In differential calculus we call this kind of map a laplacian operator.  The laplacian operator is a measure of divergence of a gradient.  In functions of 2 variables a gradient is a generalization of taking a derivative.  In functions of one variable a derivative of a function returns another function which measures the slope of the original function at every point. So in two dimensions a derivative is represented by what we call a flow field of vectors.  When we measure the divergence of this flow field we are returned with not a field of vectors but a field of numbers, each of which measures how much the rate of change is changing.  So performing an operation which iterates a laplacian operator on its output will result in a pattern of behavior in which larger rates of change will be amplified each step by how much they change each step!  Fun fact, you if you read through to this point you just have managed to understand a small bit of differential calculus without having to do any calculus at all!  Thats yet another interesting application of video feedback: how simply you can model and represent complex mathematical structures without having to program anything with differential equations!. 



This map translates very well to cellular automata systems.  In cellular automata instead of directly computing weighted averages of our neighborhood we instead have a rule set that maps each permutation of states of the neighborhood to a new value for the pixel.  Much of my original research and experimenting with digital feedback systems began using the cellular automata model.  I would reccomend at least browsing through the first handful of chapters of Steven Wolframs A New Kind of Science if you are interested in working with these models, there is a wealth of useful information and some beautiful CA artwork throughout that book.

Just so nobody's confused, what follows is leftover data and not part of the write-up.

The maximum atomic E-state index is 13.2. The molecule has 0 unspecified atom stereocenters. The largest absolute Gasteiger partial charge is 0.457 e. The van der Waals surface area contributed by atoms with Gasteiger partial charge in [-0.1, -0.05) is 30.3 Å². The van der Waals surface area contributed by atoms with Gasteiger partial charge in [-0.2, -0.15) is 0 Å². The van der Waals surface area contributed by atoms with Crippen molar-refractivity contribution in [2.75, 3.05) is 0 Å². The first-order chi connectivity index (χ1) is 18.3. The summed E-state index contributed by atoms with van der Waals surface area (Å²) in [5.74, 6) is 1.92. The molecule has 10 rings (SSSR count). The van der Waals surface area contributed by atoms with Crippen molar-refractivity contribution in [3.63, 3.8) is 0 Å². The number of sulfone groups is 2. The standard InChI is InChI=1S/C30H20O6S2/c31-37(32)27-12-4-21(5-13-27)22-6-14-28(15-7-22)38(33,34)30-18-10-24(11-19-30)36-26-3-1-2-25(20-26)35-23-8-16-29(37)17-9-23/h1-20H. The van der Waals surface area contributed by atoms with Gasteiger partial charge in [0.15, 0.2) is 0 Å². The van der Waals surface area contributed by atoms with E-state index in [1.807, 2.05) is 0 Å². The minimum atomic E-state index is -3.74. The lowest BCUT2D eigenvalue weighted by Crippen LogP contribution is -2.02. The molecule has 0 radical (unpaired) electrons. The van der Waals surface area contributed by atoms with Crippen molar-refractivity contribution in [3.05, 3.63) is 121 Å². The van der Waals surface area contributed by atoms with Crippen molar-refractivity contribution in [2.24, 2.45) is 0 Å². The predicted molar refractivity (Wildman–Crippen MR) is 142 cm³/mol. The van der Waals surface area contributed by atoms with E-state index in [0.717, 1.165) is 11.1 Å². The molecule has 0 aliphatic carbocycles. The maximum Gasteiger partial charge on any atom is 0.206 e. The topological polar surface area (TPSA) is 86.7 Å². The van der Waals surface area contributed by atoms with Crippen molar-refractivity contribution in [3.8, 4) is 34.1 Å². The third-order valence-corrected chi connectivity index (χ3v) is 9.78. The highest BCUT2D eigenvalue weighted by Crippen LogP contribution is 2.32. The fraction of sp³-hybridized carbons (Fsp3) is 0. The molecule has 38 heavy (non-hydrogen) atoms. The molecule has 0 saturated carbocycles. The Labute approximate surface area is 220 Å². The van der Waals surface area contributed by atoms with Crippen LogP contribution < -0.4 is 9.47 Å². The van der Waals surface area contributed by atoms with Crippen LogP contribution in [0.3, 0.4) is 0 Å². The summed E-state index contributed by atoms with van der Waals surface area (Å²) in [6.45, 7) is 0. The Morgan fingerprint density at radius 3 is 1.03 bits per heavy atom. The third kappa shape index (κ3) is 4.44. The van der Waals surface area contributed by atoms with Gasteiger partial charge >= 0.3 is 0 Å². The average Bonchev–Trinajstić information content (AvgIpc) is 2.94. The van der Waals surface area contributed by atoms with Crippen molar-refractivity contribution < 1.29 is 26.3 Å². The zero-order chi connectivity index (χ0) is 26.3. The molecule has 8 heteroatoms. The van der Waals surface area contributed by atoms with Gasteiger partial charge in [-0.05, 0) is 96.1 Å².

The camera feedback kind of convolution differs from the cellular automata and laplacian operator concepts in a significant way.  We can move the camera around while its pointed at the screen.  In terms of convolutions what this means is that we can change the neighborhoods and weights of the averages for each convolution on the fly!  This differs very strongly from the cellular automata world where one just writes down some fixed rule sets and seeds a grid and then passively lets the behavior do what it has to do.  In camera feedback we have the ability to steer these strange attractor systems around in phase space!  So if we want to properly model this kind of behavior in a system we need to make sure that we can change our neighborhoods and weights at any point but ideally in a continuous manner.